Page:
Technically, there’s a special election May 20 to fill the Philadelphia City Council seat vacated by Bill Green, who left to chair the city’s School Reform Commission. The truth: This is over.
The new councilman will be state Rep. Ed Neilson of Northeast Philadelphia. He’s a former political director of the politically powerful electricians’ union Local 98, and he’ll be chosen in a vote at a closed-door meeting Tuesday among the city’s 69 Democratic ward leaders. Because it’s a special election, there’s no primary election.
Why Neilson? Because of a political deal to avoid a bloodletting within the party.
Neilson’s legislative seat is disappearing due to redistricting. (Actually, the 169th is moving to York County, and Neilson isn’t following.) If Neilson wants to stay in the Legislature, he’ll have to run against another well-connected Democratic state legislator, John Sabatina Jr.
City Democratic Party chairman, Congressman Bob Brady says he’d like to avoid that fight.
“They’re both good legislators. They’re both relatively young,” Brady told me. “They work hard, and you know it’s a shame to have them have to lose the seat because of a redistricting issue.”
Brady put the word out, so other potential candidates have stepped aside and the ward leaders are uniting around Neilson.
Is this how we should choose our leaders?
This happens all the time in special elections, both here and elsewhere, but it’s a little weird that a City Council seat gets decided in a vote among 69 ward leaders.
City Commissioner Stephanie Singer, who was a Center City ward leader before she was elected to office in 2011, recently put out an email noting that the ward leaders meeting will be neither open to the public nor documented in publicly available minutes.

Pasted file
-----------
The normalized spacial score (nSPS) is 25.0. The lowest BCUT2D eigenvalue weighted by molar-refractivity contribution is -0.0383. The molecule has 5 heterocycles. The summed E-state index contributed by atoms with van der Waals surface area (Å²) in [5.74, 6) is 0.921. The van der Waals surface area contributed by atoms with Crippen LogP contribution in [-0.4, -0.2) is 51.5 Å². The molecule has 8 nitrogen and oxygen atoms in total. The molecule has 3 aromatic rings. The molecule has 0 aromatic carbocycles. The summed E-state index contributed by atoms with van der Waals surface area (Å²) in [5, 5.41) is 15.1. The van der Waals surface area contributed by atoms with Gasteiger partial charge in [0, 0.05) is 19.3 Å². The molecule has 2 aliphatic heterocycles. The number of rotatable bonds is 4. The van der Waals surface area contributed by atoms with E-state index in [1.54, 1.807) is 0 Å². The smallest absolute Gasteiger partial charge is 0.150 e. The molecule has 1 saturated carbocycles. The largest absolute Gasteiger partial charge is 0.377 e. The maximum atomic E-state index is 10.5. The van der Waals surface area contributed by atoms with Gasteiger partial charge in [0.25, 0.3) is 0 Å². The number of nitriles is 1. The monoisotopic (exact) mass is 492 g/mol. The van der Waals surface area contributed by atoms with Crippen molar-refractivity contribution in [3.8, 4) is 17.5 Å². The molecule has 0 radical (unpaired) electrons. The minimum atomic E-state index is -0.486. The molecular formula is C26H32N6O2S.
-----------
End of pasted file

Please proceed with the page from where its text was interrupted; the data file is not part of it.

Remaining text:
She noted that ward leaders are not elected by voters (they’re elected by committeepeople who are elected by voters in each voting division) and that “in every other Pennsylvania county, such a Democratic ballot nomination would be made by a vote of the Democratic Committeepeople, the rank and file of the party, directly elected by the people.”
When the Montgomery County Democratic party recently met to consider endorsements, the meeting was open, and voting was open to all committeepeople.
I asked Brady if it was undemocratic for a few dozen ward leaders to pick a councilman.
“The ward leaders get elected by their committeepeople, that are elected by their people,” he said. “It’s the chain of command, and it’s our party rules, and we’ve been doing it way before I became the chairman many years ago.”
As for letting all committeepeople participate in the selection, Brady noted that the Philadelphia party has two committeepeople from each of 1,687 voting divisions. “It would be tough to find a place for that,” he said.
He added that he’s “a little miffed” at Singer piping up on the issue because “she’s a city commissioner and she’s supposed to be impartial.”
And, Brady said, “It was OK for her to be a ward leader and advocate for herself and try to get an endorsement … and now she’s sending out emails?”
I expect the likely Republican candidate, attorney Matthew Wolfe, and the new GOP leadership will wage a spirited campaign, but with a six-to-one registration edge, it’s hard to see the Democrats losing short of anything but a major scandal.
Neilson certainly has the qualifications to make a credible candidate for City Council. He’s a state legislator and a former deputy secretary of Labor and Industry under former Gov. Ed Rendell. But the real source of his power is the electricians union and its business manager, John Dougherty.
When Neilson takes his seat, he’ll join Bobby Henon as the second member in Council chambers who spent years as Doughtery’s political director. That’s quite a coincidence. Or not.